Bellevue’s KidsQuest Children’s Museum Fun for Adults

When I visited KidsQuest, I had to wear a sticker that said, “Unaccompanied Adult…and wishing I were a kid again!

How true. I just wanted to dig right in and play alongside the kids.

Kids Quest Children's Museum

The first area you come to contains “Waterways.” Our guide reminded us, “There is no wrong way to play with water.” The kids there at the time seemed to agree as they splashed and guided boats through the channels. Then I was distracted by a staff member playing with green slime.

Water play is fun at any age

The museum staff makes their own slime, which takes on some very elastic properties.

So many play areas, so little time. I ventured into the Hard Hats Area without a hard hat, where I became mesmerized by this special green sand called Moon Sand that stuck together so you could make balls out of it. On to fiddling with nuts and bolts.

Unfortunately I couldn’t drive the semi-truck in the Large Science area as the driver’s seat was occupied. But I heard the driver turn the key and the sound the truck made.

When you go, don’t forget to try the scarf shooter. The scarf wends its way through all kinds of tubes and comes back to you, usually behind where you’re standing.

Currently the museum is located in the Factoria Square Mall, but it has outgrown the space and will soon be moving to downtown Bellevue.

KidsQuest is free the first Friday of the month between 5 p.m.-8 p.m.

I can’t wait to take my granddaughter there so I don’t have to wear the “unaccompanied adult” sticker and can play to my heart’s content.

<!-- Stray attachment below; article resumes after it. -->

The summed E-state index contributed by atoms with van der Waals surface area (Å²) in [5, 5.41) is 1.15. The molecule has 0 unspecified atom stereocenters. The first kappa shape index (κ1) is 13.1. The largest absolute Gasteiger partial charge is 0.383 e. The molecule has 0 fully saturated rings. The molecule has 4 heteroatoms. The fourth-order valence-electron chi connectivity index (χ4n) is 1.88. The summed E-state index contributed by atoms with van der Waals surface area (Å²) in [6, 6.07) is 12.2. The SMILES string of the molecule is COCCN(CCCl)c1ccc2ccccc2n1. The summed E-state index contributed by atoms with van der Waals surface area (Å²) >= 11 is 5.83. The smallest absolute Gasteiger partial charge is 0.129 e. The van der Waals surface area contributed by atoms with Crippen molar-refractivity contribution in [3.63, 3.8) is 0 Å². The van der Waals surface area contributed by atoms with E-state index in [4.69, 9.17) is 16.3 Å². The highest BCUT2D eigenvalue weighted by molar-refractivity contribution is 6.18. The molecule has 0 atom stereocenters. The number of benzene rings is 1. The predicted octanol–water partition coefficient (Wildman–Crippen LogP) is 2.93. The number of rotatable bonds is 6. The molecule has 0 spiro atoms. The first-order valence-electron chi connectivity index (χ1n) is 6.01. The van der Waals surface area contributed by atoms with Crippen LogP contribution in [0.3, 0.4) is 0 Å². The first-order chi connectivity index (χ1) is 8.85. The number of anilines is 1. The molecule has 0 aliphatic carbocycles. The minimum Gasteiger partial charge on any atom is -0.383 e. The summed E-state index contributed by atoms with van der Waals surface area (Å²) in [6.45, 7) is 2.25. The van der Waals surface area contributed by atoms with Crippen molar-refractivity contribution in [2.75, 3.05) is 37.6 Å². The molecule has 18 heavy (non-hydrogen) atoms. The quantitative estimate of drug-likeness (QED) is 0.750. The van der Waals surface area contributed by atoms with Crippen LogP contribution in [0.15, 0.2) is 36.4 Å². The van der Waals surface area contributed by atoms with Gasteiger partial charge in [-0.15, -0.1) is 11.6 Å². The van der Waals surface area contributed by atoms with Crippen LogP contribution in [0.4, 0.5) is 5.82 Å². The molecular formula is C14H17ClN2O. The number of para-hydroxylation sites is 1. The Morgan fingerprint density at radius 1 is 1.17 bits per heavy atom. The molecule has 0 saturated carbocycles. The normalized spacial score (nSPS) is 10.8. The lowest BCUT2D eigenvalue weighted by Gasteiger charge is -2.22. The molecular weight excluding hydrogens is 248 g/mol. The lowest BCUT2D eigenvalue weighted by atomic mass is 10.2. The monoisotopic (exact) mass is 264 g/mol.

The Tree Bike: Fact or Fiction

There’s currently a story circulating on Facebook about the bicycle in the tree on Vashon Island. It’s a made-up story of a boy who left his bike by the tree, went off to war in 1914 and never came back.

I intend to set the record straight. In actuality there is a bicycle that a tree grew around on Vashon Island. But the true story of how it got there is quite different.

In 1954 Helen Puz (who is now 99 years old) moved to Center with her five children. At that time she had been recently widowed.

“People were very sympathetic and generous,” writes Puz in a document on display at the Vashon-Maury Island Heritage Museum. “We were given a girl’s bike and my 8-year-old son, Don, seemed the natural one to ride it.”

Don was none too happy having a girls bike, said Puz, but it was better than none.

The neighborhood boys, including Don, liked to play behind a local restaurant called, “The Den.” (This restaurant is now called Sound Food.)

One day Don told his mother that he had lost his bike and he wasn’t sure where he’d left it. They both let it go because Don was a little embarrassed to be riding a girl’s bike anyway.

 This is a photo of the bike in the tree before someone attached the front wheel. Courtesy of the Vashon-Maury Island Heritage Museum